The next three commissions on my plan are Landshare, where people who want to grow their own food are linked to people who have bits of land which can be grown on; the Secret Millionaire online where the online community get to give a million pounds to community groups and small charities which quietly add value, largely unseen; and a project on Adoption that tries to highlight the value of each and every child and enable it to be realised fully. I feel they are the product of a particular positive, back-to-basics  vibe. Despite the grimness of the IMF report which ranks Britain’s economy as the most adversely impacted this year of any major economy and the Lords scandal which ranks Britain’s high ranks as smelling as rank as it comes, I can’t help but feel there’s opportunity here…

Day 1 – US / UK remix

A formula for the future:

US Optimism and Can-Do

+

British Pluck and Make-Do

Poster from WW2

Poster from WW2

= a +ve, progressive way forward

A good place to start (this side of the water): www.landshare.net

Landshare

Landshare with Hugh Fearnley-Whittingstall

Landshare with Hugh Fearnley-Whittingstall

In the wake of Sexperience and Embarrassing Teenage Bodies, I’m moving on to get some more light, space and fresh air…  next up for me is Landshare, a project to link up people who want to grow their own food (and can’t get an allotment) with people who have land where food could be grown.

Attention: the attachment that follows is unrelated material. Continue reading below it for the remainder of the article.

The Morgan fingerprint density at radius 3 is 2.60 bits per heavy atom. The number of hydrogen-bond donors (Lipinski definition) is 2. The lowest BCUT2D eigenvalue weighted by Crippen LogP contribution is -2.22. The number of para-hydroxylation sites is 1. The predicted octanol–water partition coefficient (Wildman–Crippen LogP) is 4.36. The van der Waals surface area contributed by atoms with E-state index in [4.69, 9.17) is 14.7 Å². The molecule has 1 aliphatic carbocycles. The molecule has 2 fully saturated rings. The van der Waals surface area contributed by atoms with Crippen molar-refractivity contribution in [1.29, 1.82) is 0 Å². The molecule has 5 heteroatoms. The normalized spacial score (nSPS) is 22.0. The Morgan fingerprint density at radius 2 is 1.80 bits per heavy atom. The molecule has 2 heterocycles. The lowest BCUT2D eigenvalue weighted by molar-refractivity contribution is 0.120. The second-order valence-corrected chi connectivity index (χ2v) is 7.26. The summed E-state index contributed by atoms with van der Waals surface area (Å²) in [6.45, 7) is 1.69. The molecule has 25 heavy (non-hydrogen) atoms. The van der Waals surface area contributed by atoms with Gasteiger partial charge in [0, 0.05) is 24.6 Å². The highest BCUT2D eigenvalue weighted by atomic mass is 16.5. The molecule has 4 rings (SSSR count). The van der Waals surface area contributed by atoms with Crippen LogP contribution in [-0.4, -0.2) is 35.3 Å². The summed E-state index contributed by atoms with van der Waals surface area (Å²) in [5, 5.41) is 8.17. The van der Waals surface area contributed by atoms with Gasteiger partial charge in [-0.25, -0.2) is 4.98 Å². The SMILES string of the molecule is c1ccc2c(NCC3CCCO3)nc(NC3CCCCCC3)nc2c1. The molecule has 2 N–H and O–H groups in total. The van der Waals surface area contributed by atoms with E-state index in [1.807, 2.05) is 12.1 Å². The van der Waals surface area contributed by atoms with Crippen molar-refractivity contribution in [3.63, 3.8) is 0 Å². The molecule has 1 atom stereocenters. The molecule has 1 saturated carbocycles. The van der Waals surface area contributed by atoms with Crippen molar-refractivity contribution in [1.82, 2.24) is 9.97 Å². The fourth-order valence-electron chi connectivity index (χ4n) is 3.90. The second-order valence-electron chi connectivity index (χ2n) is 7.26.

The project is in its initial phase – gauging and registering the interest of growers, land-owners, land-spotters and all the people & groups who will be needed to make it work well and sustainably. 6,000 people registered in the week after launch. I’m doing the project with the River Cottage folk (Keo Films and Hugh Fearnley-Whittingstall) and, if you’re interested in any of the roles mentioned, you can register at the nascent Landshare site at www.landshare.net.

Here’s a vid of Hugh getting going, securing land from the Church of England. Old grannies with arthritis who can’t do their garden any more through to property developers with wasteland temporarily on their hands are equally in the frame for sharing land and the produce that comes from it.

And here is Hugh explaining the basic idea.

Update 11.xi.08 :

An interesting post about Landshare by the formidable John Thackera on Doors of Perception – you gotta love the graph at the bottom.